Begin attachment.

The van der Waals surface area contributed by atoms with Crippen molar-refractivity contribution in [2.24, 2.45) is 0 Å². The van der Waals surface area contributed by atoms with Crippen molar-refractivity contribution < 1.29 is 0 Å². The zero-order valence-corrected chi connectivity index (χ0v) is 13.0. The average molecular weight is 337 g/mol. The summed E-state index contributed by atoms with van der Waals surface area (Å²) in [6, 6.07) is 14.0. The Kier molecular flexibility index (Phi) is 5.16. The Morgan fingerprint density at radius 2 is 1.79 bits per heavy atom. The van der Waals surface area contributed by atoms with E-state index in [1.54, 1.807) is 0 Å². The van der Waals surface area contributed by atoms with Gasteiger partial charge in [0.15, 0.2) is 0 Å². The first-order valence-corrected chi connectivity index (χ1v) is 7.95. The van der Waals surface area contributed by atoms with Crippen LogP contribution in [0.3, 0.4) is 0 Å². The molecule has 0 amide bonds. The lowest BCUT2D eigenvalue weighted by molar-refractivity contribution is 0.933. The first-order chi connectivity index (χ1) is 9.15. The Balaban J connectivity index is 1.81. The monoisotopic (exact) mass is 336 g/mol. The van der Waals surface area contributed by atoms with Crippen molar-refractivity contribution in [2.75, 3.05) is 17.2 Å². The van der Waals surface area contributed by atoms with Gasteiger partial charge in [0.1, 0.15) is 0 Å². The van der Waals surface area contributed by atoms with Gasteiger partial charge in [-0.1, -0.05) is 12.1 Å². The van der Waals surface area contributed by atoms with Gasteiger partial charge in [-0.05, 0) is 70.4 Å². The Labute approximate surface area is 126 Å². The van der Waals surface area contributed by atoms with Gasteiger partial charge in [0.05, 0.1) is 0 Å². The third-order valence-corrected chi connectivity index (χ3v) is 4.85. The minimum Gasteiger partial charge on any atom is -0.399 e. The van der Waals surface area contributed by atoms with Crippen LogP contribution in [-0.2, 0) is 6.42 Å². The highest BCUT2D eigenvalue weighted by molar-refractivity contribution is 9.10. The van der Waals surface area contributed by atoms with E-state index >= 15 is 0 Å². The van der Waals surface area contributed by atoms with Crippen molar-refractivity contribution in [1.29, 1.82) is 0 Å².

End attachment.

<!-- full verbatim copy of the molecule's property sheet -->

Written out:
The van der Waals surface area contributed by atoms with Crippen molar-refractivity contribution in [2.24, 2.45) is 0 Å². The van der Waals surface area contributed by atoms with Crippen molar-refractivity contribution < 1.29 is 0 Å². The zero-order valence-corrected chi connectivity index (χ0v) is 13.0. The average molecular weight is 337 g/mol. The summed E-state index contributed by atoms with van der Waals surface area (Å²) in [6, 6.07) is 14.0. The Kier molecular flexibility index (Phi) is 5.16. The Morgan fingerprint density at radius 2 is 1.79 bits per heavy atom. The van der Waals surface area contributed by atoms with E-state index in [1.54, 1.807) is 0 Å². The van der Waals surface area contributed by atoms with Gasteiger partial charge in [0.15, 0.2) is 0 Å². The first-order valence-corrected chi connectivity index (χ1v) is 7.95. The van der Waals surface area contributed by atoms with Crippen LogP contribution in [0.3, 0.4) is 0 Å². The molecule has 0 amide bonds. The lowest BCUT2D eigenvalue weighted by molar-refractivity contribution is 0.933. The first-order chi connectivity index (χ1) is 9.15. The Balaban J connectivity index is 1.81. The monoisotopic (exact) mass is 336 g/mol. The van der Waals surface area contributed by atoms with Crippen molar-refractivity contribution in [2.75, 3.05) is 17.2 Å². The van der Waals surface area contributed by atoms with Gasteiger partial charge in [0.1, 0.15) is 0 Å². The van der Waals surface area contributed by atoms with Gasteiger partial charge in [-0.1, -0.05) is 12.1 Å². The van der Waals surface area contributed by atoms with Gasteiger partial charge in [-0.05, 0) is 70.4 Å². The Labute approximate surface area is 126 Å². The van der Waals surface area contributed by atoms with Gasteiger partial charge in [0.05, 0.1) is 0 Å². The third-order valence-corrected chi connectivity index (χ3v) is 4.85. The minimum Gasteiger partial charge on any atom is -0.399 e. The van der Waals surface area contributed by atoms with Crippen LogP contribution in [-0.2, 0) is 6.42 Å². The highest BCUT2D eigenvalue weighted by molar-refractivity contribution is 9.10. The van der Waals surface area contributed by atoms with E-state index >= 15 is 0 Å². The van der Waals surface area contributed by atoms with Crippen molar-refractivity contribution in [1.29, 1.82) is 0 Å².